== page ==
President Barack Obama’s selection of this Southern city for the 2012 Democratic convention signals he will try to reassemble his diverse coalition of 2008 supporters and fight for the conservative-leaning states that helped him win the White House.
The Democratic National Committee announced the selection of Charlotte on Tuesday, rejecting bids by a trio of Midwestern cities hit hard by the recession — Cleveland, Minneapolis, and St. Louis — in favor of the more economically stable North Carolina.
With the economy certain to dominate Obama’s re-election bid, North Carolina’s long-term industrial transformation — from tobacco, textiles and furniture to research, energy and banking — also plays into what may be the centerpiece of the Democrat’s re-election bid, a call for America to focus on innovation to compete in the changing global marketplace.
The convention’s apparent theme — The People’s Convention — indicates that the president will try to rekindle the grass-roots flavor of his groundbreaking 2008 bid.
“This will be a different convention, for a different time,” first lady Michelle Obama wrote to supporters Tuesday in an e-mail that disclosed the city where Democrats plan to nominate Obama and Vice President Joe Biden for a second term. She said the gathering would be “a grass-roots convention for the people” and promised to pay for it in a different way. But she provided no specifics on either point.
The announcement of where Obama will formally kick off his re-election campaign was the latest step in the president’s efforts pointing toward 2012. He has shifted political aides out of the White House, authorized a campaign headquarters for Chicago and started repositioning himself as a president who governs from the center of the ideological spectrum.
He must try again to cobble together the voting blocs that helped him win across the country, including in such normally Republican states as North Carolina, Virginia and Indiana. He became the first Democratic presidential candidate in decades to win those. And he did it by appealing to a wide swath of voters, some of whom have since soured on him.
Independent voters were critical to his victory in 2008 but have tilted away from him over the past two years.
Sporadic-voting minorities and young adults who backed him in droves can’t be automatically counted on to do the same next year. Neither can people who cast ballots for the first time, or disenchanted Republicans who crossed over to vote for Obama.
“I think we can reassemble that coalition, but we have to work to do,” David Axelrod, a top Obama political adviser, told The Associated Press recently as he left the White House for Chicago. He disputed the notion that after two years as president, Obama would be all but forced to cede ground in places like North Carolina.
“A lot of states where we did well last time are still very competitive. We’re still going to have to fight for them,” Axelrod said. “We’re going to play big. … We’re certainly not going to hunker down.”
Democratic Party Chairman Tim Kaine said that choosing Charlotte proves it.
“We’re always focusing on expanding the map, rather than shrinking the map,” he said in an interview.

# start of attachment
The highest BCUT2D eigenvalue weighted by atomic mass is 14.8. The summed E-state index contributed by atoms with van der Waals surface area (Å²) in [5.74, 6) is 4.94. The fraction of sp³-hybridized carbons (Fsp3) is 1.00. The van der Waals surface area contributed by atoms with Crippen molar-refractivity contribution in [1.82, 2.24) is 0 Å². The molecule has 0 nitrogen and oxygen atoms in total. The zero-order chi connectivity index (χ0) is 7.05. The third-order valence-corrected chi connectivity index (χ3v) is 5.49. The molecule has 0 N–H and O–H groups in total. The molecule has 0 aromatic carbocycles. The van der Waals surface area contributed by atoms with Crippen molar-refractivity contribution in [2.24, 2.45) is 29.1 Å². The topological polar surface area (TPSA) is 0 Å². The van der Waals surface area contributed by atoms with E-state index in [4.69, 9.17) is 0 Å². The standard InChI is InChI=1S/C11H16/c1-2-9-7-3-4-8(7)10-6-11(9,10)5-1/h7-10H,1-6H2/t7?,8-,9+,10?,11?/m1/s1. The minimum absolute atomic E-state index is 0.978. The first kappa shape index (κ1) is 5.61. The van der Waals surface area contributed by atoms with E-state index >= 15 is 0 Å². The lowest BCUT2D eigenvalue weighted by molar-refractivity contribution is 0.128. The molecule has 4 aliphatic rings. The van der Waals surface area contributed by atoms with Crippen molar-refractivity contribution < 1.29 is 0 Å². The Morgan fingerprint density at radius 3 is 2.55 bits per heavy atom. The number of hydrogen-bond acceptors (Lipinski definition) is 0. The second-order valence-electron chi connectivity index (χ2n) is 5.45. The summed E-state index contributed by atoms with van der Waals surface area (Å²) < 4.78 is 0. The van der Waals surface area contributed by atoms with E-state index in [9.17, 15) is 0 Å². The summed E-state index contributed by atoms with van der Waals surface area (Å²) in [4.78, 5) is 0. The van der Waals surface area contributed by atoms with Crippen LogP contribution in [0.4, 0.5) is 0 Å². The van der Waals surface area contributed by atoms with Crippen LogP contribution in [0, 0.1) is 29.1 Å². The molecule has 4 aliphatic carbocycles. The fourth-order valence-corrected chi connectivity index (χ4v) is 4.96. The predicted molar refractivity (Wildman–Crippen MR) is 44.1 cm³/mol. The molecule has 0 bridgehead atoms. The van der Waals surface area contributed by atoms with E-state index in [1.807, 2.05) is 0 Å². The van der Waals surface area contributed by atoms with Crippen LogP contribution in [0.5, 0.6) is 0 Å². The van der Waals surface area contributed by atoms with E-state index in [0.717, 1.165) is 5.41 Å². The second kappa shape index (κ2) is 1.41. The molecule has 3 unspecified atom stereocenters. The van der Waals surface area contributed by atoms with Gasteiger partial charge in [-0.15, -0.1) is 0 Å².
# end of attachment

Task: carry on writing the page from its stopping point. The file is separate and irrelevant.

In 2008, Obama became the first Democrat since Jimmy Carter to win North Carolina in a presidential race, boosted by a large jump in black voter participation. A flood of new residents over the past decade and a rising crop of independent voters also have made the one-time solidly Republican state far more competitive in statewide elections.
The president plans to accept the Democratic nomination at the convention during the week of Sept. 3, 2012, just days after Republicans gather in Tampa, Fla., another important presidential battleground, to nominate their GOP ticket after a primary season that’s likely to be hotly contested. No less than a dozen Republicans are considering running for the chance to challenge Obama.
Charlotte’s selection didn’t sit well with unions, a core Democratic constituency. North Carolina is a right-to-work state; hotels are not unionized.
Some Democrats also groused that choosing Charlotte — a banking mecca — opened the party to criticism of being cozy with the financial industry. Bank of America has its headquarters in the city, and Wachovia did, too, until Wells Fargo bought it. The city took a hit with the nation’s banking meltdown, losing thousands of good-paying financial services jobs, but officials emphasized the state’s history of reinventing itself.
“It’s a new economy there,” Kaine argued.
Charlotte Mayor Anthony Foxx said the city is on the verge of a revival, and he credited the victory in part to the city’s “can-do spirit” in the face of serious economic problems.
North Carolina officials estimate the convention will attract an estimated 30,000 to 35,000 delegates, media members and political leaders.
Other cities had pushed hard to win the honor.
“They clearly made the decision based on electoral politics, not who is the best place to hold a convention with excellent hotels and restaurants,” said Jeff Rainford, chief of staff to St. Louis Mayor Francis Slay.
Liz Sidoti reported from Washington. Associated Press writers Ben Feller in Washington, Mike Baker in Raleigh, N.C., and Jim Salter in St. Louis contributed to this report.
Source: The Associated Press.